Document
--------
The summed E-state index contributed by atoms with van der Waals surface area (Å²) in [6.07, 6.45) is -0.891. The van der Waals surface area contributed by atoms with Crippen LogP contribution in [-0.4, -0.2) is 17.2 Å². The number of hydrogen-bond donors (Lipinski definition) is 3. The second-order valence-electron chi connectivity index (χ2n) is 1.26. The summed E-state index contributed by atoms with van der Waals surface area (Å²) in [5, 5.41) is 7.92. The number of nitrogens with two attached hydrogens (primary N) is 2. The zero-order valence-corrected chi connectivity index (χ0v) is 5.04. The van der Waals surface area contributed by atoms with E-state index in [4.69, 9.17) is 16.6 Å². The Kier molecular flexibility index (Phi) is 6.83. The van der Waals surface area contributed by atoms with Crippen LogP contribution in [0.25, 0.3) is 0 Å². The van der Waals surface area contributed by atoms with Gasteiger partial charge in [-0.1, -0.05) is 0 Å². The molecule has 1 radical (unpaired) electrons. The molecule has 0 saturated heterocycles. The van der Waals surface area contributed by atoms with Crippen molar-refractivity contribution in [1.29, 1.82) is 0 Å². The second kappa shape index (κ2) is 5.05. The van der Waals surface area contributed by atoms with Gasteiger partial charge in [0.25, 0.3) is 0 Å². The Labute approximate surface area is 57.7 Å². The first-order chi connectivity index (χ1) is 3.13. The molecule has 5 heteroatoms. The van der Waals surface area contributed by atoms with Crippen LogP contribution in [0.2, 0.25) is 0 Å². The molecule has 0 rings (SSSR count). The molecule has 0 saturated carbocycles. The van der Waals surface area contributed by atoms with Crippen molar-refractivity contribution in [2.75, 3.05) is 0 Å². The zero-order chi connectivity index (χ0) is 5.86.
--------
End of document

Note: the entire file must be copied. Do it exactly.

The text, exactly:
The summed E-state index contributed by atoms with van der Waals surface area (Å²) in [6.07, 6.45) is -0.891. The van der Waals surface area contributed by atoms with Crippen LogP contribution in [-0.4, -0.2) is 17.2 Å². The number of hydrogen-bond donors (Lipinski definition) is 3. The second-order valence-electron chi connectivity index (χ2n) is 1.26. The summed E-state index contributed by atoms with van der Waals surface area (Å²) in [5, 5.41) is 7.92. The number of nitrogens with two attached hydrogens (primary N) is 2. The zero-order valence-corrected chi connectivity index (χ0v) is 5.04. The van der Waals surface area contributed by atoms with E-state index in [4.69, 9.17) is 16.6 Å². The Kier molecular flexibility index (Phi) is 6.83. The van der Waals surface area contributed by atoms with Crippen LogP contribution in [0.25, 0.3) is 0 Å². The van der Waals surface area contributed by atoms with Gasteiger partial charge in [-0.1, -0.05) is 0 Å². The molecule has 1 radical (unpaired) electrons. The molecule has 0 saturated heterocycles. The van der Waals surface area contributed by atoms with Crippen molar-refractivity contribution in [1.29, 1.82) is 0 Å². The second kappa shape index (κ2) is 5.05. The van der Waals surface area contributed by atoms with Gasteiger partial charge in [0.25, 0.3) is 0 Å². The Labute approximate surface area is 57.7 Å². The first-order chi connectivity index (χ1) is 3.13. The molecule has 5 heteroatoms. The van der Waals surface area contributed by atoms with Crippen LogP contribution in [0.2, 0.25) is 0 Å². The molecule has 0 rings (SSSR count). The molecule has 0 saturated carbocycles. The van der Waals surface area contributed by atoms with Crippen molar-refractivity contribution in [2.75, 3.05) is 0 Å². The zero-order chi connectivity index (χ0) is 5.86.